The Doctor Gap: Where Are All the Mental Health Care Providers?
Even in the midst of rising rates of suicide and substance abuse, nearly 117 million Americans live in what is known as "health professional shortage areas."
Put another way, only 27% of mental health needs in those areas are being met, according to the Health Resources and Services Administration (HRSA). More than 6,300 additional providers would be needed to erase the gap.
How did things get so bad?
The dearth of mental and behavioral health professionals -- psychiatrists, psychologists, marriage and family therapists and others -- is not a recent development. It has slowly snowballed since the 1980s when state psychiatric hospitals were deinstitutionalized.
"This has been a problem that's been building over decades and decades, and now we're at a crisis point," said Angela Beck, director of the Behavioral Health Workforce Research Center at the University of Michigan, in Ann Arbor.
Primary care physicians provide around half of all behavioral health services in the United States, Beck noted. "Unmet need," the metric that HRSA uses, refers to the more serious or complex issues that require a trained mental health provider.
"We've got demand going up," Beck said, "but we don't have a pipeline or a supply that's expanding to keep pace."
The Association of American Medical Colleges (AAMC) projects a shortage of 3,400 psychiatrists by 2032.
"We have an opioid crisis, we have an aging group of psychiatrists, and we need to have more behavioral health," said Dr. Janis Orlowski, AAMC's chief health care officer.
And the need goes well beyond physicians. Patricia Pittman, who directs the Mullan Institute for Health Workforce Equity at George Washington University, said what is also needed is psychologists and social workers -- professionals who make up "the heart and soul of the mental health workforce."
Part of the problem lies in pay scales. The national average salary of a mental health and substance abuse social worker clocks in at $49,630, according to the U.S. Bureau of Labor Statistics. Mental health counselors who help people with substance abuse, behavioral health, and mental and emotional issues bring in slightly less, an average of $44,630. In contrast, psychiatrists earn $220,380.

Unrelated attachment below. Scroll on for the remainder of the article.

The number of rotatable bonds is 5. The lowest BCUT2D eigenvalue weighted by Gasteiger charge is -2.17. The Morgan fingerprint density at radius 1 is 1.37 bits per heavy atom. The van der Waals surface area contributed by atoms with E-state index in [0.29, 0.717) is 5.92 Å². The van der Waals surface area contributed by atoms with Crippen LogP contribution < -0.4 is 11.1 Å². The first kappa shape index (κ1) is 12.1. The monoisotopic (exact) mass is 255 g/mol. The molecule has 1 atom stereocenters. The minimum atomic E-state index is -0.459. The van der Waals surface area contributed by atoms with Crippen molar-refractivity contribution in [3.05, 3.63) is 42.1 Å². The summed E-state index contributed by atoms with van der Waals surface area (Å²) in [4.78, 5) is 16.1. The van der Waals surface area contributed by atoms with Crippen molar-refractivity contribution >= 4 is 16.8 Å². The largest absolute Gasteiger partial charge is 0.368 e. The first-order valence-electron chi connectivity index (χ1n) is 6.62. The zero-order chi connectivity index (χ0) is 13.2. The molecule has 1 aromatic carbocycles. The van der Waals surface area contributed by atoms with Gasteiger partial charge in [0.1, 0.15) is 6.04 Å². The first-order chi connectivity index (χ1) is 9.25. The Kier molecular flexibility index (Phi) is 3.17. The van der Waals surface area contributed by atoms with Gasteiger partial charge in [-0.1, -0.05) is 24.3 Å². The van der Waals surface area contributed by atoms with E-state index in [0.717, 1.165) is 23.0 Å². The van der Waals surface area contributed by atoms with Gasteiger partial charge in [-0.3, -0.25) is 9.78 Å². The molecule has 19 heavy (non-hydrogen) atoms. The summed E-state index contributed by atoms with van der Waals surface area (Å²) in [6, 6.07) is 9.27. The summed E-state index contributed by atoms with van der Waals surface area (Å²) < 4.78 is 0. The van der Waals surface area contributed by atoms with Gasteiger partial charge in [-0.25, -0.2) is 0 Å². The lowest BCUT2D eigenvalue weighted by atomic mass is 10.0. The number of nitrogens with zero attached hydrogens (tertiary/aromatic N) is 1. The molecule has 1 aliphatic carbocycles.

Child and adolescent mental health
America's youth may be bearing the brunt of the shortfall.
A 2019 report in the journal JAMA Pediatrics examined disparities in mental health care use. Among children with a mental health disorder, nearly half (49.4%) did not receive needed treatment or counseling from a mental health professional.
Almost 60% of young adults aged 18 to 25 with a serious mental illness reported an unmet need for mental health care in the past year, according to a 2018 national survey. The average for all adults was just over 45%.
About 9,000 child and adolescent psychiatrists currently practice in the United States. HRSA projects a surplus of 3,720 to 4,310 child and adolescent psychiatrists by 2030. But psychiatrists writing in the December 2019 issue of the Journal of the American Academy of Child and Adolescent Psychiatry stated that HRSA "severely underestimates" unmet need in the child, adolescent and young adult population.
Dr. Wun Jung Kim, director of child adolescent psychiatry at Rutgers University in New Jersey, is one of the statement's co-authors. He said the need for services is ballooning due to a concerning rise in suicidal thoughts, self-injurious behaviors, teen depression and the like. On the supply side, he believes that society's investment in mental health, in general, has not kept up with society's demands.
Dr. J. Wesley Boyd, an associate professor of psychiatry at Harvard Medical School and staff psychiatrist at Cambridge Health Alliance in Boston, said, "Parents of children who require mental services face enormous geographic disparities in the access to care. Child- and adolescent-trained psychiatrists overwhelming stick to urban areas and are simply not available in most rural parts of the country."
Boyd said financial obstacles also come into play. "Even if you're in an area where there are theoretically enough child psychiatrists, many, many of them do not take any insurance whatsoever," he noted.
So, how can the nation shore up an often stigmatized segment of health care? Studies point to the benefits of "interprofessional practice"-- a team-based approach to care. What's less clear is what the perfect team looks like.
At the University of Michigan, Beck is involved in developing a "minimum data set," a sort of common language for describing and assessing all the providers in the mental and behavioral health continuum -- from psychiatrists and psychiatric nurses to social workers and case managers.
"We're looking individually at each occupation and doing sort of a headcount approach to supply without looking at the whole system and thinking about how these teams interact," Beck explained.
Understanding how all the pieces fit together, she said, is a critical step toward improving access to quality mental and behavioral health care.
SOURCE: American College of Cardiology, news release, March 18, 2020